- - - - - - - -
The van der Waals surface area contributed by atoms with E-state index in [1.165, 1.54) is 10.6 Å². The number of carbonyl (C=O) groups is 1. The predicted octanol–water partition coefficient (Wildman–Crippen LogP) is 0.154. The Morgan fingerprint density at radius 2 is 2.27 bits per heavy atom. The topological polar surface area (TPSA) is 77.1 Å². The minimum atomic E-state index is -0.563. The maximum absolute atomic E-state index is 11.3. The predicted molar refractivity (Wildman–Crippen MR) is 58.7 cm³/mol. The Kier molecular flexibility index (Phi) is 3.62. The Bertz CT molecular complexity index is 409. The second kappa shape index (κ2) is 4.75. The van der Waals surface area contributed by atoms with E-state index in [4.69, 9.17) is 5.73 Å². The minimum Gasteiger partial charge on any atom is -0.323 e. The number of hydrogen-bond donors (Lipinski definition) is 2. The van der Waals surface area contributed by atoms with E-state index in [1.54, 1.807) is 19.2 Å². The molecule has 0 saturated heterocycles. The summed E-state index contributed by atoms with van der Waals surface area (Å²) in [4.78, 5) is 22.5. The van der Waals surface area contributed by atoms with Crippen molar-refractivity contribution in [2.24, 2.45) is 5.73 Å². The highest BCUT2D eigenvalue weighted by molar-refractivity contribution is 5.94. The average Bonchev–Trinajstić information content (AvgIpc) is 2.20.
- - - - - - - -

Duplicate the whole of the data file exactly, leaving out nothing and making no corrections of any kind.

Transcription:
The van der Waals surface area contributed by atoms with E-state index in [1.165, 1.54) is 10.6 Å². The number of carbonyl (C=O) groups is 1. The predicted octanol–water partition coefficient (Wildman–Crippen LogP) is 0.154. The Morgan fingerprint density at radius 2 is 2.27 bits per heavy atom. The topological polar surface area (TPSA) is 77.1 Å². The minimum atomic E-state index is -0.563. The maximum absolute atomic E-state index is 11.3. The predicted molar refractivity (Wildman–Crippen MR) is 58.7 cm³/mol. The Kier molecular flexibility index (Phi) is 3.62. The Bertz CT molecular complexity index is 409. The second kappa shape index (κ2) is 4.75. The van der Waals surface area contributed by atoms with E-state index in [4.69, 9.17) is 5.73 Å². The minimum Gasteiger partial charge on any atom is -0.323 e. The number of hydrogen-bond donors (Lipinski definition) is 2. The van der Waals surface area contributed by atoms with E-state index in [1.54, 1.807) is 19.2 Å². The molecule has 0 saturated heterocycles. The summed E-state index contributed by atoms with van der Waals surface area (Å²) in [4.78, 5) is 22.5. The van der Waals surface area contributed by atoms with Crippen molar-refractivity contribution in [2.24, 2.45) is 5.73 Å². The highest BCUT2D eigenvalue weighted by molar-refractivity contribution is 5.94. The average Bonchev–Trinajstić information content (AvgIpc) is 2.20.